How many are caught in British home waters outside the salmon rivers?
None. Salmon fishing has been banned there since 1962.
How many are deterred from going upriver by increased pollution and other environmental changes?
Many fewer than previously. Because of reduction in pollution, and conservation measures, rivers that 20 years ago were barren of salmon had begun once more to have runs. This is true also of some North American rivers.
The Danish case does not stand up to close scrutiny and, although in a later statement the ministry says it does not exclude the possibility of "certain restrictions" like those that govern net fishing in the Baltic, there seems little chance that normal international pressures will make the Danes agree to a ban.
An American salmon authority, Anthony Netboy, recently said that "the history of fishery disputes over the centuries suggests that they are not settled by common sense but by what might be called force majeure, that is, power politics involving implied or threatened economic sanctions."
So far, there is no suggestion of applying economic sanctions against Denmark, except by individual pressure groups of anglers, although Wilfred M. Carter, director of the International Atlantic Salmon Foundation, said this year that it may be necessary to think of a solution involving economic sanctions as a last resort.
Denmark is a country that is very vulnerable to this sort of action. Its standard of living is high—and it depends largely on exports of foodstuffs. Even before the present dispute Danish exports of butter and bacon to Britain had dropped, because they were ceasing to compete with the cheaper Irish products, and there is strong clamor among anglers and people concerned with such things as tourism, fishing-tackle manufacture and fishery management that advantage should be taken of this situation.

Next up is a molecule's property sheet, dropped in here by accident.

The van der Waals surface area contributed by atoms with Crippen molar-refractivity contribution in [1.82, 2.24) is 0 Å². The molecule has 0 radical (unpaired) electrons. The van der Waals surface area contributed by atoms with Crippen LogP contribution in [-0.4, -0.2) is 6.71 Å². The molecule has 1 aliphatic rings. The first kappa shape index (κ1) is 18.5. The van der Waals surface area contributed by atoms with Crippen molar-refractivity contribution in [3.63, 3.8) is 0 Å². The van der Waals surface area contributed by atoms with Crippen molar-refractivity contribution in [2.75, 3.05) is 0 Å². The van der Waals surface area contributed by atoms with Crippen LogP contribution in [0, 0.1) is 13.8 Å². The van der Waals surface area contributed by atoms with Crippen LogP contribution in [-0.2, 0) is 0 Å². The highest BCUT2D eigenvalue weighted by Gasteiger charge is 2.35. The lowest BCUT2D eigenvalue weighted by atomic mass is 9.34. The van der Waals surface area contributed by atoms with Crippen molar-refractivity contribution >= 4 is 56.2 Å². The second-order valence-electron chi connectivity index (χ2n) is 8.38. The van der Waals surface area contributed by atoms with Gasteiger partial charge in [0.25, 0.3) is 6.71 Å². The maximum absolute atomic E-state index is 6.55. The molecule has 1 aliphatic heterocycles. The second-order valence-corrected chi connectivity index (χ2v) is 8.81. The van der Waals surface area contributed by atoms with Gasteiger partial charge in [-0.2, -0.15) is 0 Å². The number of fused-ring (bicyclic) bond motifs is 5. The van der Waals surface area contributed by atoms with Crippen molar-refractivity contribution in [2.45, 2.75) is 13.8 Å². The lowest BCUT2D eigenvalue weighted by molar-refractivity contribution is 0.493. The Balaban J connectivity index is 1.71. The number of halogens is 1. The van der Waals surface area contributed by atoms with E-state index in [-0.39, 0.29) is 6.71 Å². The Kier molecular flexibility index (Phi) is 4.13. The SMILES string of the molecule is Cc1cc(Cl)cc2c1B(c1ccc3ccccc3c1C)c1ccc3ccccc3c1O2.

The clamor is the greater because there seems to be so little time left. Sir Hugh Mackenzie, director of the Atlantic Salmon Research Trust, Ltd., thinks that we have three years at most in which to end high-seas salmon fishing. Otherwise Salmo salar will have passed the point of no return on its way to extinction.
When one takes the helicopter south from the main Greenland airfield of Sondre Stromfjord, the mountains gradually break down into low gray islands and fjords, where they meet the coast. Nothing grows, except patches of yellow grass and the mosses the reindeer feed on. This is a country that the Danes subsidize at an annual rate of $2,500 per head of the population, a country that is virtually ruled by the Royal Greenland Trading Company, as much of Canada was once ruled by the Hudson's Bay Company and India by the East India Company. It is a curious survival of history, an empire that is never discussed by the U.N.